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What Telehandler Size is Right For Your Job?

What Telehandler Size is Right For Your Job?

A versatile piece of heavy equipment, you can use telehandlers, also referred to as telescopic forklifts or telescopic handlers, in agricultural settings, warehouses, and on construction sites. You can attach a variety of customized tools onto the boom, which extends out and up, making material handling simple.

If you’re planning to rent a telehandler for your jobsite, you need to get the right size to reduce the risk of dropped loads, the machine tipping over, permanent structural damage, or physical injuries. If you need a telehandler for your next job, this article helps you find the right size telehandler to use as well as provides you with information to operate it safely.

Table of Contents

Telehandler Sizes

The forward reach and different attachments available to telehandlers give them more versatility than other boom lifts, making them suitable for several different applications. You can carry heavy materials across farm fields, construction sites, or in a warehouse and reach over obstacles when performing maintenance and repair or delivering tools on the work site.

Full size telehandlers vs. compact telehandlers

However, selecting the right size telehandler for your worksite or project depends on the following three main criteria:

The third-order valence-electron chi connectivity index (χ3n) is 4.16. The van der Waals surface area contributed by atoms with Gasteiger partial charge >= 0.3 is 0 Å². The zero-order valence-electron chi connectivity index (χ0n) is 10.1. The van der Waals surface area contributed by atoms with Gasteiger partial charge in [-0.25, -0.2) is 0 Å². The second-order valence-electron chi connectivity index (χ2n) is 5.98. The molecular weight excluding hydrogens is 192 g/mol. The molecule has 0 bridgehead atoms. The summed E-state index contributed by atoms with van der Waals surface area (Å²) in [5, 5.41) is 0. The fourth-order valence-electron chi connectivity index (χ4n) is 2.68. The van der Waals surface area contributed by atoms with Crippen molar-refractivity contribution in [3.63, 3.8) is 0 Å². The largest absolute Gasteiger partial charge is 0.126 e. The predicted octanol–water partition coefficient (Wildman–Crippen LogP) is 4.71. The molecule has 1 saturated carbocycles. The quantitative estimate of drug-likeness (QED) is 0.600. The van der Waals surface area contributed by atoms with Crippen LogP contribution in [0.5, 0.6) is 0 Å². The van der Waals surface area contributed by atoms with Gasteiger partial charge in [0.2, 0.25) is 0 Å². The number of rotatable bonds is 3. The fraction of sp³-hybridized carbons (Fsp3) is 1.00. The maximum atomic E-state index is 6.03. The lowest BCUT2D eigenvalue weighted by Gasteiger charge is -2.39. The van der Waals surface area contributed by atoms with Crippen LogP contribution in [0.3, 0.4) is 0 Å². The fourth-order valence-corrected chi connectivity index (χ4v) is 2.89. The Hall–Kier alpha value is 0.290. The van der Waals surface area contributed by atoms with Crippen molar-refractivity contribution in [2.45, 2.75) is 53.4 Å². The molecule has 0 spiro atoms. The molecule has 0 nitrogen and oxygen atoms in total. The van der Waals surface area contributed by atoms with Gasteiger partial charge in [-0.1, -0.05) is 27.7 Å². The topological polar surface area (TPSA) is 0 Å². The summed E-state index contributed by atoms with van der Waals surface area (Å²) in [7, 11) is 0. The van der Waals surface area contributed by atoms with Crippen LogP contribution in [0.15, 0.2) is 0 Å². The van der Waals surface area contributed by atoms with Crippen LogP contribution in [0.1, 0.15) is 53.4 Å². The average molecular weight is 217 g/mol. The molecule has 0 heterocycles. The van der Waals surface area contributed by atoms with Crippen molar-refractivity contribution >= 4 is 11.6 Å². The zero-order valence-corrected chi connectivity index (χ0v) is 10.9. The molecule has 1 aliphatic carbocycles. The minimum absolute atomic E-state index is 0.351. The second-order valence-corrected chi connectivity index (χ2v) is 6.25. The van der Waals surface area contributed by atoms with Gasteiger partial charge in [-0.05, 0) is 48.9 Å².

• Full size vs. compact telehandlers: If you’re working in a small space, like a warehouse, or lifting light pallets, you should go with a compact telehandler. If you’re toting a heavy load or moving around a wide open space, the strength and reach of a full-size telehandler make it the better choice for your job.
  • Telehandler lift angle: The degree at which a telehandler lifts something influences its weight capacity. The farther away from the chassis an operator picks up a load, the less weight the telehandler can support.
  • Telehandler carrying capacity: Each telehandler model has a maximum weight that it can carry, which is important to know because it affects the size of load the machine can transport and the risk of the telehandler tipping over.

With an average telehandler of 43 feet long and a carrying capacity of 10,000 pounds, BigRentz offers a wide range of telehandler models for rent, including:

  • 42-foot telehandler with a weight capacity of 6,000 pounds
  • 55-foot telehandler with a weight capacity of 12,000 pounds
  • 44-foot telehandler with a weight capacity of 20,000 pounds

Fixed Telehandlers vs. Rotating Telehandlers

Fixed telehandlers use a stationary cab and telescoping boom lift. Because of their increased mobility, fixed telehandlers work best for jobs that require you to move materials long distances. A rotating handler uses a cab and boom lift that both rotate 360 degrees while the machine remains stationary. For confined areas, rotating telehandlers make a better choice.

How to Choose the Right Telehandler

Because you have so many options for size, carrying capacity, and angle for telehandlers, use the information in the following sections to choose the right telehandler for your job.

How to choose the right telehandler

1. Consider Project Requirements